Mr Kolomeitz believes another video of a comrade in a helicopter shooting at Afghani civilians in residential compounds should be investigated further.

‘To me it appears some of these figures are actually trying get away and try to avoid from being shot,’ he told the program.

Another video shows an Australian commando shooting at Afghan civilians from a helicopter

Another video shows an Australian commando shooting at Afghan civilians from a helicopter

‘They appear to be ducking from the dust and debris flying around him in that compound.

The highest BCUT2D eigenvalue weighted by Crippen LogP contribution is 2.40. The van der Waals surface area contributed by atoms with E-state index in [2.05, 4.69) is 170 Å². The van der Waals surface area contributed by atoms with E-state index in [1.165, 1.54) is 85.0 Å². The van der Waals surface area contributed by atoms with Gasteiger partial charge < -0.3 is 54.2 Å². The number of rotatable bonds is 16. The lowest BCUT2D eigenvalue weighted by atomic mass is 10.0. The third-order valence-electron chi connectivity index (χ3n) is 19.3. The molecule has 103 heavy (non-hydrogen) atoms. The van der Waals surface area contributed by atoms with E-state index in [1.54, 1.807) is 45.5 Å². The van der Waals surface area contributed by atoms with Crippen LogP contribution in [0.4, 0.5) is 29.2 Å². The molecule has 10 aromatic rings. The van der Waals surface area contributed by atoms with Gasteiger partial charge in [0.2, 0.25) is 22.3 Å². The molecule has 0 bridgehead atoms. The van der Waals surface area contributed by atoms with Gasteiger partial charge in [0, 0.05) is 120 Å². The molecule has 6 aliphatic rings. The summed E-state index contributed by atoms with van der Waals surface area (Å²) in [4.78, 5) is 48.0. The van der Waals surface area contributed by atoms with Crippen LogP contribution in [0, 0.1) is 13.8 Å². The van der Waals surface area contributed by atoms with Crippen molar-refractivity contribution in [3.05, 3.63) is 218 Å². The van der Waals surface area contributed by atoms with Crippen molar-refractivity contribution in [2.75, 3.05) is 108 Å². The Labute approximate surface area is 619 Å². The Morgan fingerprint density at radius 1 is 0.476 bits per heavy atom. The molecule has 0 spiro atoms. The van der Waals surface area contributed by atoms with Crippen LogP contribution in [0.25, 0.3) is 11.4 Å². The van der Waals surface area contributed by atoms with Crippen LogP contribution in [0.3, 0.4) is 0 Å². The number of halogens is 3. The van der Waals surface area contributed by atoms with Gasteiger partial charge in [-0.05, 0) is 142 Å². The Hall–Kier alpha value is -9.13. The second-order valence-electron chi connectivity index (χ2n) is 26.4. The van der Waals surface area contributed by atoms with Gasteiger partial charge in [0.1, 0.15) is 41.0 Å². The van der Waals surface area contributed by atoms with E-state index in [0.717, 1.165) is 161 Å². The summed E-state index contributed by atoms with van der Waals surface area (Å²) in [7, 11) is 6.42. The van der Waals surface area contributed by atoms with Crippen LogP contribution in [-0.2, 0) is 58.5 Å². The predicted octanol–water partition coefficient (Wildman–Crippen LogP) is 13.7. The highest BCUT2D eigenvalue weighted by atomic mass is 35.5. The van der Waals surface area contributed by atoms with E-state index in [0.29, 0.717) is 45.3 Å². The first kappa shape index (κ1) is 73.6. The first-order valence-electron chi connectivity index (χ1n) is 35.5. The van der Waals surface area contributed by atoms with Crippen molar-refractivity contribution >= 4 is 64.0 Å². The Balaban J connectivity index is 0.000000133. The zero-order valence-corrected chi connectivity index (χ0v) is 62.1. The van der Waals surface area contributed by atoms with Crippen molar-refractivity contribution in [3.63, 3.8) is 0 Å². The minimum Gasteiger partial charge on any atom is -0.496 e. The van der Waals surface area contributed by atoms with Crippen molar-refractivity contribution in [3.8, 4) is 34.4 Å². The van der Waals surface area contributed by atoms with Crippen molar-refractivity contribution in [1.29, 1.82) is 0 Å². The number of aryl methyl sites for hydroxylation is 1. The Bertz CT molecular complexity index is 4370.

‘I can’t say it’s expressly outside the rule of engagement without knowing the context in which it took place, but just on the footage alone, it warrants a second look.’

A third video shows another Afghan civilians being detained by Australian soldiers after they found a two-way radio.

‘Get down now!’ one can be heard ordering one of the men. 

Armed with a stick, an Afghan soldier is filmed repeatedly beating one of the detained men as the Australians watch on, not doing or saying anything.

Cowering on the ground, the civilian can be heard telling the solders he’s a farmer and insists the radio isn’t his.

‘This is the truth, look at my hands,’ he says.

Some of the commandos involved are now under investigation by Australia’s war crimes agency, according to the ABC.